Purple Coneflower, Echinacea purpurea
Echinacea is quite possibly one of the North America's most popular native wildflowers.
Echinacea purpurea prefers full sun, but will grow in a variety of soil types.
75-85 cm tall with a similar spread.
Though there are many new cultivators, the old tried and true varieties are still my favourites.
Euphorbia polychroma 'Bonfire'
The letter 'E' is also stands for Euphorbia. Though I now have several varieties of Euphorbia in my garden, Euphorbia polychroma 'Bonfire' is still my first choice.
'Bonfire' is a mounded, low-growing plant. The foliage emerges green in spring and quickly transitions into a deep maroon. It has golden-chartreuse blooms in late May-early June that are very striking against the backdrop of deep, maroon leaves. It prefers full sun, will grow in a variety of soils and tolerates average to dry conditions. 30-40 cm tall.
This is 'Bonfire' in my garden in late May of last year.
'Bonfire' looks wonderful well into fall.
Euphorbia 'Ascot Rainbow' The plant has wonderful gold and green variegated foliage, with fresh shoots that are tinged with coral red. The plant blooms on variegated bracts with tiny, red flowers.
It prefers full sun and grows to 50 cm.
I added Euphorbia 'Ascot Rainbow' last summer, after admiring on several gardening blogs.
Sadly, I have to report that even after a mild winter 'Ascot Rainbow' looks very bedraggled. The jury is out on how well this beauty will do in my northern garden.
Euphorbia Polychroma prefers full sun and is adaptable to both dry and moist growing conditions. This plant also has a neat mounded shape. Euphorbia Polychroma likes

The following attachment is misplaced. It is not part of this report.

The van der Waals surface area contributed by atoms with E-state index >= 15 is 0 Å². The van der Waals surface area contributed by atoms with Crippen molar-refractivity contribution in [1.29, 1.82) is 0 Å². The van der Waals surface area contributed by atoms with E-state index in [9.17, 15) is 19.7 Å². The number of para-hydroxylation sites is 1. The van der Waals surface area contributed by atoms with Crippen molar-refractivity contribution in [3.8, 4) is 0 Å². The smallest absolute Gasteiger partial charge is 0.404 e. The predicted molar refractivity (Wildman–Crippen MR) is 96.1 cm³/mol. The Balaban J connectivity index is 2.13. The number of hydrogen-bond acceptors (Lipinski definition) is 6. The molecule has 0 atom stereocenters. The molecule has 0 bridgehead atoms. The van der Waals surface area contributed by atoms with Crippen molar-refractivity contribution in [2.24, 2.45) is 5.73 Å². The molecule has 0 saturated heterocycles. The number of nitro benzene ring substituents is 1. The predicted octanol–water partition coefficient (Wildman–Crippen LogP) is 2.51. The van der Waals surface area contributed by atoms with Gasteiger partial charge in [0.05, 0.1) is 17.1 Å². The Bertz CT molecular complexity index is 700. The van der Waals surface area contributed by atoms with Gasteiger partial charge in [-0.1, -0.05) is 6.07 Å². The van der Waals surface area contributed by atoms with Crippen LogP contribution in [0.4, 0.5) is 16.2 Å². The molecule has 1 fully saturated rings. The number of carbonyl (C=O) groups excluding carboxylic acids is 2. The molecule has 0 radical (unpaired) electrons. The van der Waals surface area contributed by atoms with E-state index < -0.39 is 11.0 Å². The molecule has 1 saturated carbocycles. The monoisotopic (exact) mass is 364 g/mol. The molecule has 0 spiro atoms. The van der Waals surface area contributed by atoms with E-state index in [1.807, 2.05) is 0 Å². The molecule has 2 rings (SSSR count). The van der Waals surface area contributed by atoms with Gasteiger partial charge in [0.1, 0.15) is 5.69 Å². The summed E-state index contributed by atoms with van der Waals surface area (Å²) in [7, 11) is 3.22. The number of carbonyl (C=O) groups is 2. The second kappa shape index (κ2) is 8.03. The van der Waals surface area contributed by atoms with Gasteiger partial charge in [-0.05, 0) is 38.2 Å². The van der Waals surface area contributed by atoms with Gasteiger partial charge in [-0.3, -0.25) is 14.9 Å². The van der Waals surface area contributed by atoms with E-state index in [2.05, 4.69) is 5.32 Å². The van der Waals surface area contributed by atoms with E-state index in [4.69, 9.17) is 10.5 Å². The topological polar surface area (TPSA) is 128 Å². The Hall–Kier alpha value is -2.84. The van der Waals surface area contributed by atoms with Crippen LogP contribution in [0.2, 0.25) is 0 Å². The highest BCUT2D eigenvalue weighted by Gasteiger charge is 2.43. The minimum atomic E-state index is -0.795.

sandy, well drained soil. 30-40cm tall.
Also new to the garden, is Cushion Spurge or Euphorbia Polychroma. Deep yellow bracts will hopefully appear later this spring.
So far, this plant has come through a Canadian winter much better than Euphorbia 'Ascot Rainbow'. I can't wait to see the foliage turn brick-red next fall!
Euphorbia griffithii 'Fireglow' growing in David Tomlinson's garden called Merlin's Hollow
I gave Euphorbia griffithii 'Fireglow' a try in the garden a few years ago, but found that it refused to stay put and started to wander. Though I loved the orange flowers bracts, I ripped it out.
Then last June, I admired this same plant at David Tomlinson's garden called Merlin's Hollow. I asked David if he found that the plant spread uncontrolled, but he reported no problems with it.
Now I am wondering if I was a bit paranoid when I pulled it out of my flowerbed! What about you? Do you have any experience good or bad with Euphorbia griffithii 'Fireglow'?
The letter 'F' is for fern and in this case a native fern. Ostrich ferns, Matteuccia Struthiopteris grow in great drifts on the forest floor in a swampy area near our home.
They are also my favourite fern in the garden. The foliage has a wonderful cinnamon-like scent.
I love watching their curled, serpentine heads unfurl each spring.
I find these ferns indispensable for shade. Though they prefer moist soil, Ostrich Ferns do seem to tolerate the drought that always comes in late Ontario summers. They reach 1-2m in height and definitely require rich soil.
Ostrich Ferns are apparently the preferred species to eat, although I have never harvested their tender fiddleheads. I prefer to enjoy them all summer in the garden.
Have a great weekend everyone!